|Amish Horse and Buggy, Bird-in-Hand, PA, 2011|
I hear often people speaking about "essence" when they're discussing photography. Successful images are usually so vivid, so all-encompassing about their subject, that they rarely leave room for words to describe them. "You just have to see it for yourself," is what I usually end up saying when asked to describe an image I admire. The right place and the right time are necessary ingredients for success; you've no doubt heard about the "magical moment" in photography. Sometimes, this "magical moment" happens only after exhaustive deliberation and preparation, other times it comes as a prosperous accident. But, above and beyond everything else, there must be patience.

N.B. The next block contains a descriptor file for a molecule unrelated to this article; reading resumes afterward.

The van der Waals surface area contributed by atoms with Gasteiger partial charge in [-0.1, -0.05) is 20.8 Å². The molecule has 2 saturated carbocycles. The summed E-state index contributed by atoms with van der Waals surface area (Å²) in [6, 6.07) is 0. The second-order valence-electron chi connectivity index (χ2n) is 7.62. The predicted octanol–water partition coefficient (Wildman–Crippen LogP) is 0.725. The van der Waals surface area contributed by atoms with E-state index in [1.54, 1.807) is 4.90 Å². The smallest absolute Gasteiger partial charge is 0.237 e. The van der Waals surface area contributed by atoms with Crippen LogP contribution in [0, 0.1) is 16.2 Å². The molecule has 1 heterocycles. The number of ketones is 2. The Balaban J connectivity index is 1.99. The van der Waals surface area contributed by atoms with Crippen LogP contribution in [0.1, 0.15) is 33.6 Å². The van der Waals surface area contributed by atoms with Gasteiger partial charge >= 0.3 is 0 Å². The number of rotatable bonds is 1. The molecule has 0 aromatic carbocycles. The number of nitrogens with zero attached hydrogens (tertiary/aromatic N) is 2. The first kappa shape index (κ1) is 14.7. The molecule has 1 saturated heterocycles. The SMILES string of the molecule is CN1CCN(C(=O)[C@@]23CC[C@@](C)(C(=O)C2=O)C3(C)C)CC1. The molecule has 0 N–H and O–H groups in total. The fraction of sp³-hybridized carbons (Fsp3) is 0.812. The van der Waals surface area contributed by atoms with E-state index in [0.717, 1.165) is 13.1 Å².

I spent this past weekend immersed in Amish culture in Lancaster County, Pennsylvania. The Amish, as we know, have purposely separated themselves from the world and its contrivances. Part of their deeply-held religious beliefs is the idea that no one should call attention to themselves, and this includes being photographed. One of the reasons why I don't think that I'd make a good photojournalist is because I strongly respect the private worlds of people. Of course, I like it when people look at my work, but never at the emotional and personal expense of others. I do strongly believe that, if you are a thoughtful and thorough-enough photographer, you can capture the idea of a person and their culture completely and absolutely without ever having to resort to disrespect. That being said, of course I itched to photograph these wonderful people and their world. It was not until the very end of the day that I captured this image, and beyond being satisfied with what I had photographed, I felt like I had a perfect reminder of what it felt like to a visitor in the Amish world, and I could feel content in the fact that I had not crossed any personal moral boundaries.